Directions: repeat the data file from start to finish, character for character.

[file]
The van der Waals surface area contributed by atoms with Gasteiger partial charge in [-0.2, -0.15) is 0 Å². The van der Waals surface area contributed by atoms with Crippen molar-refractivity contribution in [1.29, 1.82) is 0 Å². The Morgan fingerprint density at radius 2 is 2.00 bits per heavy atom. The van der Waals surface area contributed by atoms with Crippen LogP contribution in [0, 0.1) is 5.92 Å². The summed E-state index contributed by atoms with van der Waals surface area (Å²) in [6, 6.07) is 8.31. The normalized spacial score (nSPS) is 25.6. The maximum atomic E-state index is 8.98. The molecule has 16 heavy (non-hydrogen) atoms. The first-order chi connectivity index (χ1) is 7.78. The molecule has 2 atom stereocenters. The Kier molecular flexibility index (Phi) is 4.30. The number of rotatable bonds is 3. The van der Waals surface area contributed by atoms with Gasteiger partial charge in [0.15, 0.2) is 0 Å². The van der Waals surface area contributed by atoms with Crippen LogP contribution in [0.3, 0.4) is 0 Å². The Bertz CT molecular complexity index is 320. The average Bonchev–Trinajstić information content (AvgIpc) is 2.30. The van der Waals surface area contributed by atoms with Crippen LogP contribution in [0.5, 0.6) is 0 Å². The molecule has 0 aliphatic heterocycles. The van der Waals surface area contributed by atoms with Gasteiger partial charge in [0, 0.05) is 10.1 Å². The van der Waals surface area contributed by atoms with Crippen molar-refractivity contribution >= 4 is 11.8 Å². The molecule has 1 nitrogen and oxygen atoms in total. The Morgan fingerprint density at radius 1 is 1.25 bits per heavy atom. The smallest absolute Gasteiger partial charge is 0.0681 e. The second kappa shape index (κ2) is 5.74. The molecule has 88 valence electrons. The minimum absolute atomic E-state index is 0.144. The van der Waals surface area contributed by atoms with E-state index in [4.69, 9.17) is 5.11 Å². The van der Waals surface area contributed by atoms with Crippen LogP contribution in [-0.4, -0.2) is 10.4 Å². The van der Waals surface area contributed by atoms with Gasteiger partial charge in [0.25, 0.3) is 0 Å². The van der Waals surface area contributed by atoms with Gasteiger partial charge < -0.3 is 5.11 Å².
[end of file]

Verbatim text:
The van der Waals surface area contributed by atoms with Gasteiger partial charge in [-0.2, -0.15) is 0 Å². The van der Waals surface area contributed by atoms with Crippen molar-refractivity contribution in [1.29, 1.82) is 0 Å². The Morgan fingerprint density at radius 2 is 2.00 bits per heavy atom. The van der Waals surface area contributed by atoms with Crippen LogP contribution in [0, 0.1) is 5.92 Å². The summed E-state index contributed by atoms with van der Waals surface area (Å²) in [6, 6.07) is 8.31. The normalized spacial score (nSPS) is 25.6. The maximum atomic E-state index is 8.98. The molecule has 16 heavy (non-hydrogen) atoms. The first-order chi connectivity index (χ1) is 7.78. The molecule has 2 atom stereocenters. The Kier molecular flexibility index (Phi) is 4.30. The number of rotatable bonds is 3. The van der Waals surface area contributed by atoms with Gasteiger partial charge in [0.15, 0.2) is 0 Å². The van der Waals surface area contributed by atoms with Crippen LogP contribution in [0.3, 0.4) is 0 Å². The Bertz CT molecular complexity index is 320. The average Bonchev–Trinajstić information content (AvgIpc) is 2.30. The van der Waals surface area contributed by atoms with Crippen LogP contribution in [0.5, 0.6) is 0 Å². The molecule has 0 aliphatic heterocycles. The van der Waals surface area contributed by atoms with Gasteiger partial charge in [0, 0.05) is 10.1 Å². The van der Waals surface area contributed by atoms with Crippen molar-refractivity contribution >= 4 is 11.8 Å². The molecule has 1 nitrogen and oxygen atoms in total. The Morgan fingerprint density at radius 1 is 1.25 bits per heavy atom. The smallest absolute Gasteiger partial charge is 0.0681 e. The second kappa shape index (κ2) is 5.74. The molecule has 88 valence electrons. The minimum absolute atomic E-state index is 0.144. The van der Waals surface area contributed by atoms with E-state index in [4.69, 9.17) is 5.11 Å². The van der Waals surface area contributed by atoms with Crippen LogP contribution in [-0.4, -0.2) is 10.4 Å². The van der Waals surface area contributed by atoms with Gasteiger partial charge in [0.25, 0.3) is 0 Å². The van der Waals surface area contributed by atoms with Gasteiger partial charge < -0.3 is 5.11 Å².